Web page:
Hashomer Revived: Protecting Israeli Citizens

Published: June 24th 2010
in News » Israel

L to R: Aharon Pulver and Yoel Zilberman
Pic: Dan Verbin

“My father sat us down during a Friday night dinner and said: ‘Listen guys, I can’t hold on to the cattle any longer,’” said Zilberman. His father got into a situation in which he was threatened by a Bedouin family from the nearby village Rumat al-Heib. “My father said: ‘I can’t take it anymore. These guys are cutting fences, igniting the property, slaughtering animals, stealing animals, threatening my life, throwing stones at me in front of the police.’ At the time he already had more than 200 complaints against that family.”


Zilberman and his father encountered complete insensitivity by police officers, who refused to help them. “The captain of the Nazareth police told my father: ‘You only have one choice. Give them half your property and they’ll leave you alone. We’re not going to help you,’” said Zilberman. “My father called the police to complain about an incident, and the desk sergeant told him: ‘If you call one more time, I’m coming over there to arrest you.’”


Zilberman, who was still in the IDF at the time, understood that he needed to take matters into his own hands and protect his father’s property on his own. His friends expressed their support and together they took action. “I went up on one of the hills on my father’s property and started guarding. I spent all my time there. For an entire year I spent Shabbat there. I never left the area. I’d get there after a whole week of training with other members of my crew. We’d just sit there and guard. We drove away the thieves who broke in every day with their sheep and cows and we drove them away. We tired them out, chased out the cows, closed the gates. Just as we were. Of course this was accompanied by threats on their side.”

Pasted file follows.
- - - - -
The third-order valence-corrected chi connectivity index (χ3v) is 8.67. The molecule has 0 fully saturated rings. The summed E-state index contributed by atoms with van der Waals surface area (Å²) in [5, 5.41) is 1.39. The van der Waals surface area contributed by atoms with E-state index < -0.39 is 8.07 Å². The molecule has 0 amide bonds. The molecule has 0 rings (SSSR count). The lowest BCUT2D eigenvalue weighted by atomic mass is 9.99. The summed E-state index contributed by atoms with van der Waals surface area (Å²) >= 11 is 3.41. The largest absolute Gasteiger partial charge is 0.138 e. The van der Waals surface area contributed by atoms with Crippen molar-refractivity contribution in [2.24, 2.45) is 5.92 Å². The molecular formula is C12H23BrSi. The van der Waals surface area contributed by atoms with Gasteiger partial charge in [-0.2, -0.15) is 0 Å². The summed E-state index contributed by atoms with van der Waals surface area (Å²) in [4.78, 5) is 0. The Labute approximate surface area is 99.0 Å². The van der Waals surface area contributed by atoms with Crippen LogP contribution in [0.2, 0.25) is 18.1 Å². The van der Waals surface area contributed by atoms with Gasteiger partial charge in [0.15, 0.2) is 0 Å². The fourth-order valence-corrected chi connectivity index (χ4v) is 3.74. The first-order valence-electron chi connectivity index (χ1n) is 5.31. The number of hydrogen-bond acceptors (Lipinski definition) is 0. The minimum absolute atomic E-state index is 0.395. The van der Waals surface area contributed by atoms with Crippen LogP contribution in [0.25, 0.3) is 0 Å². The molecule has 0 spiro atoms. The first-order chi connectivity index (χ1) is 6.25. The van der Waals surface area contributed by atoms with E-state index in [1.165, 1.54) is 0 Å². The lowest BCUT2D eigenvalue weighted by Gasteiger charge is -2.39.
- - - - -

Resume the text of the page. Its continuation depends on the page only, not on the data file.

The news about Zilberman and his friends protecting the cattle themselves spread like wildfire and slowly they learned of more stories about farmers and cattlemen who were forced to abandon their property since they could not handle the harassment from the Bedouins. They also received word about communities who had to give up their properties due to similar harassment, and in addition were fined by the state for failure to protect their properties. The more stories they heard, the more Zilberman and his friends realized that they must come together. “We said in the simplest manner that when your brother is shouting for help you leave everything and help him,” explained Zilberman. “That’s the point. There are no pretensions, no right, no left, nothing. There’s one point here: Citizens who feel unsafe in the Negev and the Galilee, and we get together and protect one another. The whole thing is done to strengthen the country.”


According to Zilberman and his friends, the reason for the Bedouin “calamity” as Pulver called it is not necessarily because of the Bedouins themselves, but rather due to a problem within Israeli society. Zilberman said that when he meets the younger generation, he finds that they are completely disconnected from Israel, its history, and its land. He added that the present roles models for Israeli youth are the participants of Survivor and Big Brother. For example, he said: “When you ask the younger generation who is Katzenelson or Jabotinsky or Nordau, for them it’s not even a street in Petach Tikvah. It’s meaningless. They have no clue which book Herzl wrote or what Ben-Gurion wrote. And this is going back 100 years or so. If I go back as far as Judah Macabee, Rambam, or Ramban, it’s like I’m not even speaking Chinese with them. They have no clue what I want from them. When you speak to these guys you suddenly understand what the Bedouins see. You suddenly understand that it has nothing to do with the Bedouins.”

Related articles: (Israel Independence Fund, Hashomer Hachadash, Bedouins, Negev, Galilee)
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